It was no surprise on Monday when Sen. Ted Cruz (R-Texas) formally announced his presidential bid. By last summer, he was making key hires for his campaign crew. And this included recruiting a controversial Missouri-based political operative named Jeff Roe, who is known for his ruthless, bare-knuckled style and who has recently been in the news due to a tragic death.
Following the apparent suicide last month of Missouri state auditor Tom Schweich, who was a Republican gubernatorial candidate, Republican legislators and party elders in the state denounced the toxic culture within the state GOP and pointed to it as a cause of Schweich’s death. And some cited Roe as a prime purveyor of the political hardball and scorched-earth tactics that have transformed many Missouri elections into mud-drenched campaigns of personal destruction. There’s no evidence linking Roe to the anti-Semitic “whisper campaign” that seems to have deeply troubled Schweich in the days prior to his death. But Roe’s merciless style has been legend in Missouri for over a decade. And now he is poised to practice his brand of political blood sport against Cruz’s 2016 rivals.
Roe, who’s been dubbed the “Karl Rove of Missouri,” got his start in politics in 1994, working for Sam Graves, then a GOP state representative from northwestern Missouri running for state Senate. With Roe’s help, Graves won that race. Six years later, in 2000, Roe masterminded Graves’ successful campaign for Congress.
Roe went on to helm several of Graves’ reelection campaigns, and he became notorious for his aggressive tactics. Graves’ campaigns deployed trackers to monitor his opponents, and it frequently seemed that these staffers were trying to unnerve and intimidate their quarry, sometimes holding their cameras directly in the candidates’ faces as they spoke. Graves’ opponents in these campaigns have described their encounters with Graves’ staffers as “close to assault” and “evil.” Graves’ 2002 challenger, a Democrat named Cathy Rinehart, says she filed a police report after a group of Graves’ campaign aides “accosted” her during a parade. (No charges came from her report.) “It was intimidation; it was very threatening,” Rinehart, the Clay County assessor, recalls. “They did it the whole campaign.” One Graves staffer would drop by the assessor’s office almost daily, she remembers, to make sure she was there working. The level of “nastiness” and “intimidation” during the campaign was “very, very, very bad,” she says. And she faults Roe for the tone of the campaign.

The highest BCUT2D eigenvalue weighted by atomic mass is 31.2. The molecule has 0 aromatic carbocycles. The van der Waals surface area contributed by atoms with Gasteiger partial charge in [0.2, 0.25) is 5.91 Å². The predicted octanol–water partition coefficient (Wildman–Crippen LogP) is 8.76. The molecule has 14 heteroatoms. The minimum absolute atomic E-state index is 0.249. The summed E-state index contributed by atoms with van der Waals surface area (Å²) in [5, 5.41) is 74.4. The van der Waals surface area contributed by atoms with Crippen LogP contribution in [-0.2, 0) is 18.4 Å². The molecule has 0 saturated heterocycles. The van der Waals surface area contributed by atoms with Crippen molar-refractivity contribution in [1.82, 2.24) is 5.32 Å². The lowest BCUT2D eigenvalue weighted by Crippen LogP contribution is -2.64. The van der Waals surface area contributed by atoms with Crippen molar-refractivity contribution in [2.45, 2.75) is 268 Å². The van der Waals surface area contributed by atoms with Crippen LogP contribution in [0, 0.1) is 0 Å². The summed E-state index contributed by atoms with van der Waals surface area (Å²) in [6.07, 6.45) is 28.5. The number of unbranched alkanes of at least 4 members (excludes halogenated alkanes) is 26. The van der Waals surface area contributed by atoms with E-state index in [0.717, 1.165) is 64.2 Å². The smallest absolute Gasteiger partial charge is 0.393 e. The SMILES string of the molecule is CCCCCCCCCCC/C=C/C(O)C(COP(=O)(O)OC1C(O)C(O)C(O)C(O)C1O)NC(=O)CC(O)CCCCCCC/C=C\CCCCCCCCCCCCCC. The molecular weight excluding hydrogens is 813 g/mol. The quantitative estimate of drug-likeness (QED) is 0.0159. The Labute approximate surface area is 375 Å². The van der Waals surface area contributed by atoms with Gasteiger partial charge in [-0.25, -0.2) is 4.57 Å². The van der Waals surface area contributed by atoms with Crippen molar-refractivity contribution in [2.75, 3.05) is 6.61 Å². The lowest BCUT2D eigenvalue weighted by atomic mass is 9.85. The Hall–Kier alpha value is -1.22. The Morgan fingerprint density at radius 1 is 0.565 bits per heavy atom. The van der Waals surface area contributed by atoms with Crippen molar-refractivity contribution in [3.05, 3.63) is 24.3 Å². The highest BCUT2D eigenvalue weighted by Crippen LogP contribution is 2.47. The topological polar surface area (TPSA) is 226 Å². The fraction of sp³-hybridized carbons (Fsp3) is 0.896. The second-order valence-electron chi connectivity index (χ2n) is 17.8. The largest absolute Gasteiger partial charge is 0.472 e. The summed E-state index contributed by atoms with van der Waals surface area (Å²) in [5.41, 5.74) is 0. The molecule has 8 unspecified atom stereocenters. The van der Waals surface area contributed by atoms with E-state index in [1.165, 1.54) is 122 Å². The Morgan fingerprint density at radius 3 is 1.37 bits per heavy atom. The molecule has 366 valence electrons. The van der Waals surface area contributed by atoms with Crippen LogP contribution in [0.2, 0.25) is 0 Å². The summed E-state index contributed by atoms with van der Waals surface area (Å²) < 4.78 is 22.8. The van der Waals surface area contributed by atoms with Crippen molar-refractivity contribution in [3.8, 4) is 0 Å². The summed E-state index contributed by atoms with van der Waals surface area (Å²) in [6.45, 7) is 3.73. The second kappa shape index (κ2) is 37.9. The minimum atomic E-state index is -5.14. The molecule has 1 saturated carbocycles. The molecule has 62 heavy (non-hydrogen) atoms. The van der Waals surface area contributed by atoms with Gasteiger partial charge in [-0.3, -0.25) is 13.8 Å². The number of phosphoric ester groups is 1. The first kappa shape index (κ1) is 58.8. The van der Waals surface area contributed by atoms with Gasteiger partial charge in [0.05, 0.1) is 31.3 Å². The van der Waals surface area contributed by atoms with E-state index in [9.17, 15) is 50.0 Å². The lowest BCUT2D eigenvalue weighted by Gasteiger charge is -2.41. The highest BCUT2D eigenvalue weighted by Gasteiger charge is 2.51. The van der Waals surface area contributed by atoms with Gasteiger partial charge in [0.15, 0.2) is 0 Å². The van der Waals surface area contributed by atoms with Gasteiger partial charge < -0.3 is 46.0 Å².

“I don’t think Jeff has changed his tactics at all,” Rinehart adds. “He just thinks it’s funny, and it’s not funny.”
Roe did not respond to a request for comment, nor did Graves’ office.
Graves’ 2004 opponent, Democrat Charlie Broomfield, says he filed a police report after an encounter in a dark parking lot with a camera-wielding man who turned out to be a political operative for Graves. Broomfield was afraid as the man, who refused to identify himself, got in his face and began snapping his picture. Broomfield wrote down the man’s license plate number, which police traced to Graves’ deputy press secretary. “I think it was fairly close to assault, if not actually assault,” Broomfield told a local paper, the Pitch, for a 2004 story on Graves’ political operation. The article was dubbed “Goon Squad.”
Today, Broomfield says he regrets not pressing charges against the Graves staffer. “They’ll do anything,” Broomfield says of Roe and his associates. “There’s no limit.”
In 2005, after serving as Graves’ chief of staff during his first two terms in Congress, Roe opened his own political-consulting shop, Axiom Strategies. He continued to work closely with Graves. In the 2006 election, Graves’ Democratic challenger was 62-year-old Sara Jo Shettles, who once held a job selling ads for a science magazine owned by the parent company of Penthouse. The Graves camp accused her of having a “Pornographic Connection,” and ran a TV ad that displayed a large “XXX” beside her picture, as an announcer warned that she had “outrageous values.” Roe defended the attack. “Politics ain’t beanbag,” he told the Kansas City Star after the election, quoting an old aphorism.